How are cultures produced and encountered, and why does it matter? These questions are examined in this module through the key themes of place, power, literary ‘classics’, and journeys. You'll learn about contemporary cultures and relationships between cultures throughout history, discover how and why cultural identities emerge, and explore how they are expressed using texts, images and objects. After exploring a range of case studies from classical studies, art history, English literature, and creative writing, you'll investigate these themes with specific reference to your choice of one of these subject areas.
What you will study
This module asks two key questions:
- How are cultures produced and encountered?
- Why do cultures matter?
You'll be encouraged to think about how the ideas, behaviours, and customs of diverse groups of people, ranging from the ancient to the contemporary world, have emerged, been shared, and might continue to be meaningfully encountered today. More specifically, it invites you to investigate the role played by texts, images and objects in these different cultures, discovering what these can tell us about the shared ideas or identities of particular communities and historical groups.
Your study of cultures will be structured around four key themes: Place, Power, Literary classics, and Journeys. Over the course of the module, you'll learn about:
Placing ancient cultures – Why do places matter to cultures?
In this first block, you'll learn about three places of central importance for ancient cultures: Athens, Rome, and Delphi. Studying the evidence for these very different ancient places will reveal what was important to the people of ancient Greece and Rome, as well as why these places continued to have cultural relevance in later centuries. You will also explore examples of art and literature which show how later visitors were inspired by ancient places, including people who encountered them as part of The Grand Tour in the eighteenth and nineteenth centuries.
Art and power – Why do certain works of art demand our attention through the centuries?
In this block, you'll analyse portraits of Elizabeth I and Beyoncé, ambassadors and emperors, from Renaissance Italy to the Mughal Empire in India in order to answer questions about how works of art have been used to represent power as well as to challenge it. What techniques have artists used to show individual, political or dynastic power? You’ll also explore how country houses, from Hardwick Hall to the ‘real’ Downton Abbey, were designed to represent power in the past and in today’s world. You'll find out how artists such as Goya and Picasso drew on satire and propaganda to mobilise their art against war and against fascism, challenging power. Finally, you’ll discover how character portraits can be brought to life by ancient rulers, in literature, and through the practice of creative writing.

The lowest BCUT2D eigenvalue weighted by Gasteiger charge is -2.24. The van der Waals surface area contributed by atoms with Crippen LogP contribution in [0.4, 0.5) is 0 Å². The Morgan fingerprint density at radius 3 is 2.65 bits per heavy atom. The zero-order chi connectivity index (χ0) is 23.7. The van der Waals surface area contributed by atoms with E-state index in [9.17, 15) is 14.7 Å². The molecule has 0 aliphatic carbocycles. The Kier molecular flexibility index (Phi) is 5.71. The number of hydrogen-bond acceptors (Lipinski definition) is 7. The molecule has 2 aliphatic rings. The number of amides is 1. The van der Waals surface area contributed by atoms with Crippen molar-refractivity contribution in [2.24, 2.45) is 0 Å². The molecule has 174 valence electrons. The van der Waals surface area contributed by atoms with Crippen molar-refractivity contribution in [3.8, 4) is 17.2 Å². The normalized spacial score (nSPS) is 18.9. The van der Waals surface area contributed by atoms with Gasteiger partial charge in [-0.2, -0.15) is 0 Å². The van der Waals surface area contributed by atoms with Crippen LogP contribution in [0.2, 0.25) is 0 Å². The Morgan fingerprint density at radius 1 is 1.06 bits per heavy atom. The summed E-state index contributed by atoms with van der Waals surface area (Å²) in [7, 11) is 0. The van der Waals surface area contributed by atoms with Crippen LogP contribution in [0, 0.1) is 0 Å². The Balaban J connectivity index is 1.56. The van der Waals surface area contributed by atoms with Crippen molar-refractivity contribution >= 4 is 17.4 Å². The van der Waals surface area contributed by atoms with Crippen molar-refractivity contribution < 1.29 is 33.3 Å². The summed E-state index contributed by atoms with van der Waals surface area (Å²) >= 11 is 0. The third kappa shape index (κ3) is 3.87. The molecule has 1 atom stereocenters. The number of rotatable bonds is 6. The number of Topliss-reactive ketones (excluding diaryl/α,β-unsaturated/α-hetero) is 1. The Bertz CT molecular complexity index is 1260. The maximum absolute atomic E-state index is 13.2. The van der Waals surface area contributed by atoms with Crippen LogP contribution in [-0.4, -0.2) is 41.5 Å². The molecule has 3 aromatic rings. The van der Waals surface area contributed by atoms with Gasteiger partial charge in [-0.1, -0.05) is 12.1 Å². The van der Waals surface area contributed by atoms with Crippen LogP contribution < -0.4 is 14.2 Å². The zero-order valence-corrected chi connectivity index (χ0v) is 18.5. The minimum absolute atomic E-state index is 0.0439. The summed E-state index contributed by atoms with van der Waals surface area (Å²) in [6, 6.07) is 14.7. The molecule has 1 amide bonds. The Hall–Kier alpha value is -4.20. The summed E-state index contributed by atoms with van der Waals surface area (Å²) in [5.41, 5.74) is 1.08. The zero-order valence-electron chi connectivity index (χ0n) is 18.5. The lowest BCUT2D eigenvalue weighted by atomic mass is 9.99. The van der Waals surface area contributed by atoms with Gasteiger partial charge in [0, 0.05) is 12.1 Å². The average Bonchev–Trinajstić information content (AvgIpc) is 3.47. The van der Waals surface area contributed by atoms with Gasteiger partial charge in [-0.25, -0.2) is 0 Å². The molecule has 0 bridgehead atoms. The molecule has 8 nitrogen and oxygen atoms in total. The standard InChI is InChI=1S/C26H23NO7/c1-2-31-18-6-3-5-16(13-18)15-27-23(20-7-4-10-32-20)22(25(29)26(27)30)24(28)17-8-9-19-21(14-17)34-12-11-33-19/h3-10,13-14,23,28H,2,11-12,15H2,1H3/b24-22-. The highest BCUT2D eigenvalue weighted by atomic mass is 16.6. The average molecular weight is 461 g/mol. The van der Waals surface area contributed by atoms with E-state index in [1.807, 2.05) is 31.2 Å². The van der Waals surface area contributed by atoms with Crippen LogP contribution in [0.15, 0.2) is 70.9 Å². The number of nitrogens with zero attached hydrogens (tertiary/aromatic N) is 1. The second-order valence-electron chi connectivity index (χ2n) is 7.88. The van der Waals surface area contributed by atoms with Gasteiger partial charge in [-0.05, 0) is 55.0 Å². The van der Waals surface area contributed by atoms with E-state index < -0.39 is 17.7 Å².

Literary classics – What is at stake when we label something as ‘a classic’?
In this block, you'll learn how to analyse two texts which began as ‘popular’ works but which have come to be regarded as ‘classics’ of English literature: Twelfth Night, a Renaissance comedy by William Shakespeare, and Jane Eyre, a nineteenth-century novel by Charlotte Brontë. You'll be introduced to the idea that although these texts are deeply rooted within the cultural contexts in which they were written, they still have much to say to us today. You'll also find out why both works are considered to be classics before investigating how a similar status might be achieved for works in the context of classical studies (Virgil’s Aeneid) and art history (the Mona Lisa) and how the classics of the future are produced by contemporary creative writers.
Cultural journeys – How do cultural encounters affect the creative process of writing?